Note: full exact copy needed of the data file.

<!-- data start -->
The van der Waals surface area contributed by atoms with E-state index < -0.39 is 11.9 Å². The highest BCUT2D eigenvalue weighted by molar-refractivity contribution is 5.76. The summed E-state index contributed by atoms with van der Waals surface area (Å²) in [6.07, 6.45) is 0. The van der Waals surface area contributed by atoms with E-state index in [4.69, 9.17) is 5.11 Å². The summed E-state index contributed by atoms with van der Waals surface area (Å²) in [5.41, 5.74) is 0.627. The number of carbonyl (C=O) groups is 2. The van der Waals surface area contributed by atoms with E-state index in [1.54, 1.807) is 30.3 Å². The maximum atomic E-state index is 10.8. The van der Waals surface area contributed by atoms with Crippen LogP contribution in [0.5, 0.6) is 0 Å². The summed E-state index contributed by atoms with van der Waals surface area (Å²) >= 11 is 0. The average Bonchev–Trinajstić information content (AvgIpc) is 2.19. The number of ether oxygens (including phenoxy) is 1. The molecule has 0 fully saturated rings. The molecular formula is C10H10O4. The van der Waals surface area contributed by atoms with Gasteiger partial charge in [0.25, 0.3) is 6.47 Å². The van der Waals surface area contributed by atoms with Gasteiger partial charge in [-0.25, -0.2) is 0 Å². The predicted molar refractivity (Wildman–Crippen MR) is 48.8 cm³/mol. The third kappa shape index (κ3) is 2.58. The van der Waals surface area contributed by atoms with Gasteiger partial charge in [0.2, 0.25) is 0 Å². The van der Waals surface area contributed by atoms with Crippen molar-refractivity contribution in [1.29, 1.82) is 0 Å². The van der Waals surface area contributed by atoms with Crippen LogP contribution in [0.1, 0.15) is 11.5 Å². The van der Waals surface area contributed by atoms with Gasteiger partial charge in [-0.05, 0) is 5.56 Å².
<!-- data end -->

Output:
The van der Waals surface area contributed by atoms with E-state index < -0.39 is 11.9 Å². The highest BCUT2D eigenvalue weighted by molar-refractivity contribution is 5.76. The summed E-state index contributed by atoms with van der Waals surface area (Å²) in [6.07, 6.45) is 0. The van der Waals surface area contributed by atoms with E-state index in [4.69, 9.17) is 5.11 Å². The summed E-state index contributed by atoms with van der Waals surface area (Å²) in [5.41, 5.74) is 0.627. The number of carbonyl (C=O) groups is 2. The van der Waals surface area contributed by atoms with E-state index in [1.54, 1.807) is 30.3 Å². The maximum atomic E-state index is 10.8. The van der Waals surface area contributed by atoms with Crippen LogP contribution in [0.5, 0.6) is 0 Å². The summed E-state index contributed by atoms with van der Waals surface area (Å²) >= 11 is 0. The average Bonchev–Trinajstić information content (AvgIpc) is 2.19. The number of ether oxygens (including phenoxy) is 1. The molecule has 0 fully saturated rings. The molecular formula is C10H10O4. The van der Waals surface area contributed by atoms with Gasteiger partial charge in [0.25, 0.3) is 6.47 Å². The van der Waals surface area contributed by atoms with Gasteiger partial charge in [-0.25, -0.2) is 0 Å². The predicted molar refractivity (Wildman–Crippen MR) is 48.8 cm³/mol. The third kappa shape index (κ3) is 2.58. The van der Waals surface area contributed by atoms with Gasteiger partial charge in [0.2, 0.25) is 0 Å². The van der Waals surface area contributed by atoms with Crippen molar-refractivity contribution in [1.29, 1.82) is 0 Å². The van der Waals surface area contributed by atoms with Crippen LogP contribution in [0.1, 0.15) is 11.5 Å². The van der Waals surface area contributed by atoms with Gasteiger partial charge in [-0.05, 0) is 5.56 Å².